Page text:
for Najeeb Walid Harb (1974 – 1989)
He stands behind a screened door, mesh inside a wooden frame, the old kind from the earliest part of my childhood. This iconic door is meant to let breezes through and keep flies out. These doors were always slamming or not slamming depending on how obedient a child was, and gouges in them created breaches where all the flies and other insect pests that harried the hot and humid Washington, D.C. summers in my childhood entered the kitchen to light on the food, the table, the floor. In Syria, his father’s home country, flies were ubiquitous in the summer months also. They swarmed us on the veranda at the family’s home in a suburb of Damascus. I swatted at them furiously. We were sitting outside in Syria, in the morning, watching a woman passing who herded several children who herded a flock of goats. They walked out early to graze her flock and returned at dusk to sell my mother-in-law fresh milk for our yogurt that was milked directly into a large can. The largest boy carrying the full can up to the door. The animal’s hair floating at the top of the milk can.
When my son, Najeeb and I visited Syria forty-two years ago, he was less than a year old, but his cousins called him uncle because he was the first son of a son. Though Syria had a primarily secular and progressive culture then, enviable in the region, women were definitely in the back seat in public life. I had status within the family fabric because of Najeeb, as the mother of a boy. He was my token, my talisman, my badge of honorable motherhood. He was called Najeeb because his father’s father was named Najeeb and had died a month before he was born. I was called Imnajeeb, Mother of Najeeb. I liked that. I thought of motherhood as a vital job that I intended to do well, nay excellently.
Najeeb was on the lip of adolescence when he died accidentally. Just shy of fifteen years. Not enough for me. It is difficult, nearly impossible for me to place Najeeb’s life within a context of it being simply a short one. Because I am so aware of his excellence and his unfulfilled promise I can only think of his loss as devastating. I can just never set aside my goals and dreams for him. The true sadness comes when I must acknowledge I’ve been mourning for these dreams as much as for the child. It is sad, but it is sane.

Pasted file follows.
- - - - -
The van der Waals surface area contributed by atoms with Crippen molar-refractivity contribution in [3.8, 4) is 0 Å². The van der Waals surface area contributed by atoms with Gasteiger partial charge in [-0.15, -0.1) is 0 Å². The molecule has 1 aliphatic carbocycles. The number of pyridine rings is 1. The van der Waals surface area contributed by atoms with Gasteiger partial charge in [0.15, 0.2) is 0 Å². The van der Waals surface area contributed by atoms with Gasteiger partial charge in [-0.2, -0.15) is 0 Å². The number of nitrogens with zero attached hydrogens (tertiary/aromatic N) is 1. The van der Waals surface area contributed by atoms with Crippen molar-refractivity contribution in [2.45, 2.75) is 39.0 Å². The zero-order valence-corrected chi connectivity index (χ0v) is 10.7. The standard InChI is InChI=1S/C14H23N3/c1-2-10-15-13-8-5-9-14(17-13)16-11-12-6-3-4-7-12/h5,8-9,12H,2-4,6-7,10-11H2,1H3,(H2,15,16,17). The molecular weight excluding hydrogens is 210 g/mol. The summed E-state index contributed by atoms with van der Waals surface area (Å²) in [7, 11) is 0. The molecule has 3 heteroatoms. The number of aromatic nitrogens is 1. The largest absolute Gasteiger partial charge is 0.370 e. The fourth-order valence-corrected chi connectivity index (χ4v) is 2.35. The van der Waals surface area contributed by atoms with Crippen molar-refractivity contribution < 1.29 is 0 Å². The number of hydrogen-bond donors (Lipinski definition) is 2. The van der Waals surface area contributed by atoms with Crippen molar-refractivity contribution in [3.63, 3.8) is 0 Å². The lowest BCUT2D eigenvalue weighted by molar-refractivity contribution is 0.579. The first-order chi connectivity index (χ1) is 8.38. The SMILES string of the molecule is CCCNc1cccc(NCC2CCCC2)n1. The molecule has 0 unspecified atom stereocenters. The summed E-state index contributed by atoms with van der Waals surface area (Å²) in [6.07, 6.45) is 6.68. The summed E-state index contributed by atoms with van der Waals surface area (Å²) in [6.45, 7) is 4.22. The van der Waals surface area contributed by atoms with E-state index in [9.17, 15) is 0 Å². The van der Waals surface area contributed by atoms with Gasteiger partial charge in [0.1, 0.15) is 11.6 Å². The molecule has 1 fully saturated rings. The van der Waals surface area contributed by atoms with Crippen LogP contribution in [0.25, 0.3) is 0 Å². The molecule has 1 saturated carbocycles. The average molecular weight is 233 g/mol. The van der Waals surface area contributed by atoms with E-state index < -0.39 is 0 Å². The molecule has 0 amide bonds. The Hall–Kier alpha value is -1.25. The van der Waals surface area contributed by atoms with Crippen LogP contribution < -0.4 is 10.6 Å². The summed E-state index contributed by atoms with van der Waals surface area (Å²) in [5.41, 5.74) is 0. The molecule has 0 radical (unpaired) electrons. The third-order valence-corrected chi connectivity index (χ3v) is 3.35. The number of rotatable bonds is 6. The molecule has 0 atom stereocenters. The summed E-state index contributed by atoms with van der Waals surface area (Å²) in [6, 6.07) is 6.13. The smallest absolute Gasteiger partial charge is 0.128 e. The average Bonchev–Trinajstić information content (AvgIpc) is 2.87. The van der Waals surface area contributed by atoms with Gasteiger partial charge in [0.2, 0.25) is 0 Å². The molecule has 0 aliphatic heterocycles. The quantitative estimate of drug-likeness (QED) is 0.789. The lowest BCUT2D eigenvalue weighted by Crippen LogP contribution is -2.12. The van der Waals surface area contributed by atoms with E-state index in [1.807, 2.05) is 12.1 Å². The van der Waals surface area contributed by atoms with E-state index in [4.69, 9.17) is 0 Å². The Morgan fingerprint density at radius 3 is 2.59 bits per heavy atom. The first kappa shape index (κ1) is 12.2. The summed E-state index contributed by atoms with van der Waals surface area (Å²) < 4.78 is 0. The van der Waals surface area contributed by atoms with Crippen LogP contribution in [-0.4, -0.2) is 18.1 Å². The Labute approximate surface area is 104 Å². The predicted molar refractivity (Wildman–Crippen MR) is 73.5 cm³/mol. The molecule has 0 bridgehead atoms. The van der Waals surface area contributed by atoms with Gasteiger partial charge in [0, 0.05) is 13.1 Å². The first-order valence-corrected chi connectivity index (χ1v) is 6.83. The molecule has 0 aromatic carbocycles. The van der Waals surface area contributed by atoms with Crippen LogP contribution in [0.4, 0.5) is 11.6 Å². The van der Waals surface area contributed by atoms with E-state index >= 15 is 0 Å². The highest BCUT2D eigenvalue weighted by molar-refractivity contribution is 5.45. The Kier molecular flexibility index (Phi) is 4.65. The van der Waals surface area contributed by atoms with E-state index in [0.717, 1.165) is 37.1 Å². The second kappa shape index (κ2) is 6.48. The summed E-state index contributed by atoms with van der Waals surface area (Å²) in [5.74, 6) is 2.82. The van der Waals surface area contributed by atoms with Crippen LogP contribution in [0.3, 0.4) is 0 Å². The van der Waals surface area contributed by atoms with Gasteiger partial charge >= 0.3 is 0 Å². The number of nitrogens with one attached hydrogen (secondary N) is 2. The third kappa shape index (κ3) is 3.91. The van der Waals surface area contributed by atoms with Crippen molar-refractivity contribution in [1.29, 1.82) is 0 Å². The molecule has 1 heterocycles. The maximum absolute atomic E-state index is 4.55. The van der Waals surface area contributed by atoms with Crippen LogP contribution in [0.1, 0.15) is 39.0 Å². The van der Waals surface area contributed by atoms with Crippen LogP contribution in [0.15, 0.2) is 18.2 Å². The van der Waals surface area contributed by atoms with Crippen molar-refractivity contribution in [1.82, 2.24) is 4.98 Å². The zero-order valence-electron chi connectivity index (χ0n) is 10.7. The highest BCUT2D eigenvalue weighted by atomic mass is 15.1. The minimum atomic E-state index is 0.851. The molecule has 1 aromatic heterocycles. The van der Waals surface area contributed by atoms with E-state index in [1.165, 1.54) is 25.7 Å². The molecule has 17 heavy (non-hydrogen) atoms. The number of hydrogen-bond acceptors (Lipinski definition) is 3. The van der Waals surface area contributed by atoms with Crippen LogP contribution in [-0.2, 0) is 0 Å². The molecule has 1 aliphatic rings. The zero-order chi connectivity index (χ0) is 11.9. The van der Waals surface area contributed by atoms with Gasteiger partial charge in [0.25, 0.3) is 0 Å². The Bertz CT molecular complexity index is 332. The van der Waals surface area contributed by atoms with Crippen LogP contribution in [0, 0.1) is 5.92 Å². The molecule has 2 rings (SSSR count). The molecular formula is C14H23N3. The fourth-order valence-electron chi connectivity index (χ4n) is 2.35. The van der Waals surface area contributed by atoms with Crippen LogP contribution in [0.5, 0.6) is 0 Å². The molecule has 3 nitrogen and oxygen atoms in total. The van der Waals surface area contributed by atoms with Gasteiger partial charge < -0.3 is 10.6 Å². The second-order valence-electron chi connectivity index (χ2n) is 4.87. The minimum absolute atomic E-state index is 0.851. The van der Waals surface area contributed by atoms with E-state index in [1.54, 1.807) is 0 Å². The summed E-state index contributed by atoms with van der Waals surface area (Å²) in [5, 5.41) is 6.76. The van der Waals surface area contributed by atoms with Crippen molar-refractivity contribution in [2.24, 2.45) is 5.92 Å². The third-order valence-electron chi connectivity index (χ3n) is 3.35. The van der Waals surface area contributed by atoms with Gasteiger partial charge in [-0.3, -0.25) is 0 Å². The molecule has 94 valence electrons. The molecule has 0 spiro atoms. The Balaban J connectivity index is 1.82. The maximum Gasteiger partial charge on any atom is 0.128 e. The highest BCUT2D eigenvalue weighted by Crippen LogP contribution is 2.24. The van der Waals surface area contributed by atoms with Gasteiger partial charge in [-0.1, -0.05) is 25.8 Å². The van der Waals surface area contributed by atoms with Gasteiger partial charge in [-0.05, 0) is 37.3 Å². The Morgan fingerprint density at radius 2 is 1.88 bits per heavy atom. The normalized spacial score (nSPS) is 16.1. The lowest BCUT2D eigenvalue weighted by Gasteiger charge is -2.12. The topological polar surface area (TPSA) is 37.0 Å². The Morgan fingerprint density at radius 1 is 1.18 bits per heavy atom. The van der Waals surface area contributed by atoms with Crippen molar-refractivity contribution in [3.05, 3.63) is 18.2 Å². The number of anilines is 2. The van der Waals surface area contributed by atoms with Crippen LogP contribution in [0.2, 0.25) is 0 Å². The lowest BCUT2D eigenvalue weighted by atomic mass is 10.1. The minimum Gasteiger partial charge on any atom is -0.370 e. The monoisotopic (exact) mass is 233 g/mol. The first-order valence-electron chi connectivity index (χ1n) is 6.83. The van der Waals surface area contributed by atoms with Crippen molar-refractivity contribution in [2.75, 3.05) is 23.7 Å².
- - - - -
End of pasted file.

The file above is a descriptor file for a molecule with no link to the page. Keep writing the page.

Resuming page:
March 24, 1989. Najeeb has been gone so long that the ache of loss is like an arthritic ache, a deep, painful throb that is nevertheless manageable and responsive to painkillers. I get arthritis, I understand it, I’ve got it.
My framework for future goals was upended completely with Najeeb’s death. I started to write regularly and purposefully because doing so was palliative as well as rewarding. I simply felt better, less sore. Writing was soothing. Directly after Najeeb died, I suffered forgetfulness. I lost keys and was not able to concentrate. I think this is commonplace. I kept coughing up remembrances of things we did together, what kind of person he was. The grief counselor suggested that I write out these snippets of recollection and I read that Mark Twain had written solely about his daughter for a year following her early death. So I began to keep small, pocket-sized notebooks. I enjoyed going in search of them and attaching pens. I relished finishing them off. I felt the reward of accomplishment. A friend said that writing is a muscle that can be exercised, that writing becomes easier and better with practice. I like the idea of writing as practice. I didn’t share those notebooks. They remain in a box, never read after they were completed. But the practice became my way of life, my response.
In a way, Najeeb has become a wraith in the fiction I write. Because in the fiction, he can approach. I can work with feelings that I might otherwise have to avoid or would not have experienced. In the fiction, I can plan and construct a life and enjoy all of my feelings of parenting, creating a better version of myself and showing it off.
“Breena and Najeeb in an embrace of flannel that smells slightly of boy sweat and the aroma of his hair and the warmth of his skin and the feel of his heart beating through the shirt. If only.”
Breena Clarke is the author three novels, most recently completed, Angels Make Their Hope Here, set in an imagined mixed-race community in New Jersey. Her debut novel, River, Cross My Heart was an Oprah Book Club selection. Her second novel, Stand The Storm, is set in mid-19th century Washington, D.C. She is on the board of A Room Of Her Own Foundation, is co-organizer of The Hobart Festival of Women Writers and on the fiction faculty of The Stonecoast MFA in Creative Writing at The University of Southern Maine.